'At My Table' was an impulse purchase when I saw it half price in Waterstones*. I've been a Nigella fan since 'How to be a Domestic Goddess' and love all of her earlier books. I've been less enthusiastic about the later books, but I think that's natural - Lawson is one of those bankable names who seems to be expected to produce something annually, and I'm not sure how sustainable that is - you just can't write a How to Eat, or a How to be a Domestic Goddess every damn year.
That and personal tastes change. How I cook and eat has certainly changed a lot over the last few years. Annoying shift patterns make it far harder to prepare, plan, or make meals, than it used to be. The food my partner prefers (both to prepare and eat) is different to my first choices as well. I like his cooking, I like him cooking and me not having too, but it does change the amount of time I used to spend playing in the kitchen (but then why should I have all the fun?).
All of which is a long winded way of saying I wasn't sure I'd like this book until I actually saw it. There are things I'd never make in here (toasted Brie and fig sandwich because I loathe Brie and am ambivalent about figs) but not many, because mostly these are exactly the sort of recipes I want at the moment.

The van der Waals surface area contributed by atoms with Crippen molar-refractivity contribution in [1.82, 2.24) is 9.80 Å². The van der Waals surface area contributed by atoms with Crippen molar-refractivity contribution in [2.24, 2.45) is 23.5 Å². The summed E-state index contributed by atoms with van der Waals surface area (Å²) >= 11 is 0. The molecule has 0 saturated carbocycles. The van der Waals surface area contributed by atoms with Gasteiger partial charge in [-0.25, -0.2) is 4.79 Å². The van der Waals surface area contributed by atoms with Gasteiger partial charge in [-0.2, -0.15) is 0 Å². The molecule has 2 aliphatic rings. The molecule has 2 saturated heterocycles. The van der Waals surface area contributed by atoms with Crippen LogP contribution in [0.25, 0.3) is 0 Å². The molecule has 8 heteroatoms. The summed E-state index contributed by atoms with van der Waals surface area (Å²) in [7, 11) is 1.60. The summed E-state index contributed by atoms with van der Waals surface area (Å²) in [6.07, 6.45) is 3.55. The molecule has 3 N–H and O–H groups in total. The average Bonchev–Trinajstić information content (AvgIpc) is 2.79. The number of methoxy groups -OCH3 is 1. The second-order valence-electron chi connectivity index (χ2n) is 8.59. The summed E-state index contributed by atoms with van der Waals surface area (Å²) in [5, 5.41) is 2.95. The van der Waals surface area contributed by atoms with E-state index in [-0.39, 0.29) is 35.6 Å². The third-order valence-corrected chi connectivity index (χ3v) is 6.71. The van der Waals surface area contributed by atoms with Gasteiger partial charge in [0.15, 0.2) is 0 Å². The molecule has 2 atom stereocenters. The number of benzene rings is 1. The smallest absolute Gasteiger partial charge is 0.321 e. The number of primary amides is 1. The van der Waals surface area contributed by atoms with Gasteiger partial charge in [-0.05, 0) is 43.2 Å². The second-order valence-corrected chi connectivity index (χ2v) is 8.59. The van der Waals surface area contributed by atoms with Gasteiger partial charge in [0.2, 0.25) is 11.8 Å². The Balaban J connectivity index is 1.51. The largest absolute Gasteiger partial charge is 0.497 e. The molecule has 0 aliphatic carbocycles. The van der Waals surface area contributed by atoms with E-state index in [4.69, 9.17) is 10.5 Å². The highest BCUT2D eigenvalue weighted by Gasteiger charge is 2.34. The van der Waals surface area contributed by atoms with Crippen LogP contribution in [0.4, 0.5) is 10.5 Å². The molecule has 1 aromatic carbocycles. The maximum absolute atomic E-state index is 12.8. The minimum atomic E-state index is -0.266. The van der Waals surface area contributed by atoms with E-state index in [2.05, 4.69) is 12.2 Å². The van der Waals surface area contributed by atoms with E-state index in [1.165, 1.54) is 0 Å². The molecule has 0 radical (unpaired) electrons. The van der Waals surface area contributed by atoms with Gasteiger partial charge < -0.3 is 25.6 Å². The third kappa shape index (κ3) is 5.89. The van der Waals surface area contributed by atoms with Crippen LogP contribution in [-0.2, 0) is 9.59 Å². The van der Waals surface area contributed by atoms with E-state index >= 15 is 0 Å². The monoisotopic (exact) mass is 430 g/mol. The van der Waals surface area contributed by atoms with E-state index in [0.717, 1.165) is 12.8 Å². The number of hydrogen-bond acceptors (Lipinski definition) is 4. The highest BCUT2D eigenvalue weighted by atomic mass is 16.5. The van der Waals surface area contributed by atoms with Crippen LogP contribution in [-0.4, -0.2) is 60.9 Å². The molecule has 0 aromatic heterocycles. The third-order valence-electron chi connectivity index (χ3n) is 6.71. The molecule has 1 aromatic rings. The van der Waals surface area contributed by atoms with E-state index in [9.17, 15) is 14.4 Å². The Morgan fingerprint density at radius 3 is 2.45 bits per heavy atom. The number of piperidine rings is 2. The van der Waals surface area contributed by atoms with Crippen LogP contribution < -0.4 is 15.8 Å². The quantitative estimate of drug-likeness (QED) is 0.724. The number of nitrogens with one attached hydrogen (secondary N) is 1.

Chicken and pea traybake, Hake with bacon peas and cider, the herbed leg of lamb, and the no churn ice creams all look great (those were the things that caught my eye during the flick test). It's a book full of recipes that don't need to much thinking about beforehand, and which don't demand to much effort to produce - recipes that a tired person can tackle with enthusiasm on a Friday night after a long week and a very quick trip around a supermarket. Or look forward to whilst they slowly do their thing in an oven and you try and catch up on all the tedious chores that seem to make up weekends at the moment.
It's exactly the sort of home cooking I'm after (the emergency brownies which come in small quantities sound intriguing as well, I'm not sure any brownie recipe will ever quite supplant the HtbaDG version, but that one is built on industrial lines - this one isn't.) Apparently some people have been sniffy about a whipped feta recipe, but hands up, it's not something that had ever occurred to me to do and I like the sound of it a lot.
On the whole a great book for beginner cooks, harassed cooks, and cooks (like me) who feel they've lost a bit of their kitchen mojo and want some inspiration.
*Why are the books everyone is likely to buy anyway always so heavily discounted? 'At My Table' has a cover price of £26, which I imagine very few people will pay. Buying it for £13, or less, makes the books listed above look unattractively expensive by comparison, and doesn't make it any easier to understand what a book actually needs to cost.